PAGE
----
Tag Archives: Stigma

Autistic Confessions – Am I REALLY Autistic?

A conversation among my readers brings up an interesting common feeling among Aspies. Many of us remember reading the definition of Autism or Asperger’s before we were diagnosed. A lot of us read those words and thought – “Oh, no this is definitely not me!”

Still something doesn’t let the thoughts settle so we do a bit more digging. For me it was finding other Autistic writers in books and online. Before hearing their voices I had always felt like some creature other than human. I assumed I was a broken human, defective, odd, strange.

It started with YouTube videos, then I found blogs, and invisible disability websites. Finally after a lifetime in the dark I found my tribe. Hearing and reading voices that echoed my own gave me confidence. Before I felt broken but with the Aspies I was just another one of the group – a real life “Ugly Duckling” story.

We had things in common, many things. Things I never share with people, experiences that most people cannot relate to or understand, the way my mind works – my deepest darkest secrets. The Aspies and I had a lot in common, all the things I’ve never tried to share with other people because I knew the looks people would give me for being honest.

All this and still I wondered if I really was Autistic so I decided to seek a diagnosis. Even after getting a diagnosis I STILL wondered if I really was Autistic. The label, handed over by a doctor, seemed to imply that there was something “wrong with me” and I never felt that way – at least not in relation to the way my brain works.

One of my readers mentioned “feeling like she was not disabled” enough to be Autistic despite being officially diagnosed.

Too many medical types and non-Autistics speaking about Autism. It’s about time we start speaking for ourselves.

This is why we need more Autistic writers to speak out about what they are experiencing, so the other Aspies can wake up, stop feeling alone, and broken. There are too many lonely Autistic people in the world. I wish them truth and ease. Hopefully some day they will find their home.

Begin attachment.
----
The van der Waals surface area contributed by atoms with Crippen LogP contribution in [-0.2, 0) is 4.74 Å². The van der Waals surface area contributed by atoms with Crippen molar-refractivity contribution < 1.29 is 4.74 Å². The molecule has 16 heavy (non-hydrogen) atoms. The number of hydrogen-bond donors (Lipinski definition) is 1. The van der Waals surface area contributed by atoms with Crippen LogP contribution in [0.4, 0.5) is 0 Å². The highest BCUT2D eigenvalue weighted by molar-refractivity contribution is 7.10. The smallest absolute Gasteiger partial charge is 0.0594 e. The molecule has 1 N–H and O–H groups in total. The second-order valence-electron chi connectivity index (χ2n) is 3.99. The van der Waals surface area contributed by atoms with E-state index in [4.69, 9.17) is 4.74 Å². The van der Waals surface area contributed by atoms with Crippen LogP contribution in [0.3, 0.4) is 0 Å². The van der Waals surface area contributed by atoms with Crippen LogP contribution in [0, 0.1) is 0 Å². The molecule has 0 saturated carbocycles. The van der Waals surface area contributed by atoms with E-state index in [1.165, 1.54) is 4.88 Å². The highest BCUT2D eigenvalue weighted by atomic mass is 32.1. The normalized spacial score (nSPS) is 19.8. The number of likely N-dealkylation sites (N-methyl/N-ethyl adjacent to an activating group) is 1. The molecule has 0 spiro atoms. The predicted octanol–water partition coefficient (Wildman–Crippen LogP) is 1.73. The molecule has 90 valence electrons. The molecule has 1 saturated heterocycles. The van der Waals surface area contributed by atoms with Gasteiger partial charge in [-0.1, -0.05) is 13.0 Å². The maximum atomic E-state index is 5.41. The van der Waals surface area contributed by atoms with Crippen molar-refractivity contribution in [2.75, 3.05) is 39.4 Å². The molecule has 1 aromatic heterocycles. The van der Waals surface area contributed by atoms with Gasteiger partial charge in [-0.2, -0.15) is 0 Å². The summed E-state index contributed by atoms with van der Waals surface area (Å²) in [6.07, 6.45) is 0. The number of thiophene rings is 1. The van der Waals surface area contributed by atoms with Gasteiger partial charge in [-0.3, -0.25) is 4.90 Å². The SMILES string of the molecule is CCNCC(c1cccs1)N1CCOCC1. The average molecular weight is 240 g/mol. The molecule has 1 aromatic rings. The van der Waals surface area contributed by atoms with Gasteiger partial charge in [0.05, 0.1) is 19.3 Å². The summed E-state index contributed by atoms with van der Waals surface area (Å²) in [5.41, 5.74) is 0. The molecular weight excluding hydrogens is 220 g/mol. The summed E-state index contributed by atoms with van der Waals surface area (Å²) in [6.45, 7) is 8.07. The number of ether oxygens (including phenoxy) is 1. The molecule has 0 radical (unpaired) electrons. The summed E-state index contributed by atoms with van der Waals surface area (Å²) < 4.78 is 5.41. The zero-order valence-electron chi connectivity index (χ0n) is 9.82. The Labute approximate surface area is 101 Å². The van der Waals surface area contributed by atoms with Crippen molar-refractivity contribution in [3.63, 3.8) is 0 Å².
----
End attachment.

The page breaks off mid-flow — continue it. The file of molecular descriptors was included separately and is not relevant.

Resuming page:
It took me a long time, even after my diagnosis to fully accept the truth – especially when almost everyone I tell about my Autism won’t believe me. There are still days when I wonder.

Maybe it’s my OCD? I know it makes me second guess and doubt myself even when I KNOW I’m right.

This strange feeling that I only get on my best, healthiest, clearest mind day – am I REALLY Autistic? (Then a bad sensory day where I cannot leave the house or cry in public reminds me – still an Aspie!)

Check out the comments that inspired this blog post HERE on AnonymouslyAutistic.net.

#ActuallyAutistic #SheCantBeAutistic #AutismAwareness #AutismAcceptance #AnonymouslyAutistic

Casting Call for Employable Me – American Documentary

This week I found an email from Liz Alderman, casting director for the documentary series “Employable Me“, looking for candidates for an American based documentary. Obviously, due to my anonymous status, I will not be appearing on TV any time soon.

However, this issue is one that is near and dear to my heart. Too many Autistic people who want to work are unemployed/underemployed. I hope this show will bring light to why companies SHOULD hire Autistic people.

Please contact Liz if you are interested and SHARE if you know someone who might be.

Employable Me SHOW GRAPHICS

ENGLAND’S CRITICALLY ACCLAIMED DOCUMENTARY TELEVISION SERIES “EMPLOYABLE ME” IS COMING TO AMERICA!

CASTING DIRECTORS ARE SEEKING PEOPLE WITH NEURO-DIVERSE CONDITIONS OR DISABILITIES WHO HAVE STRUGGLED TO FIND LONG TERM EMPLOYMENT WHO WOULD LIKE ASSISTANCE IN THEIR SEARCH FOR WORK.

Optomen Productions is looking for people with neuro-diverse conditions and disabilities who would like our assistance finding employment, and who are willing to share their job search journey with the American television viewing audience by being a part of our critically acclaimed documentary television series, EMPLOYABLE ME.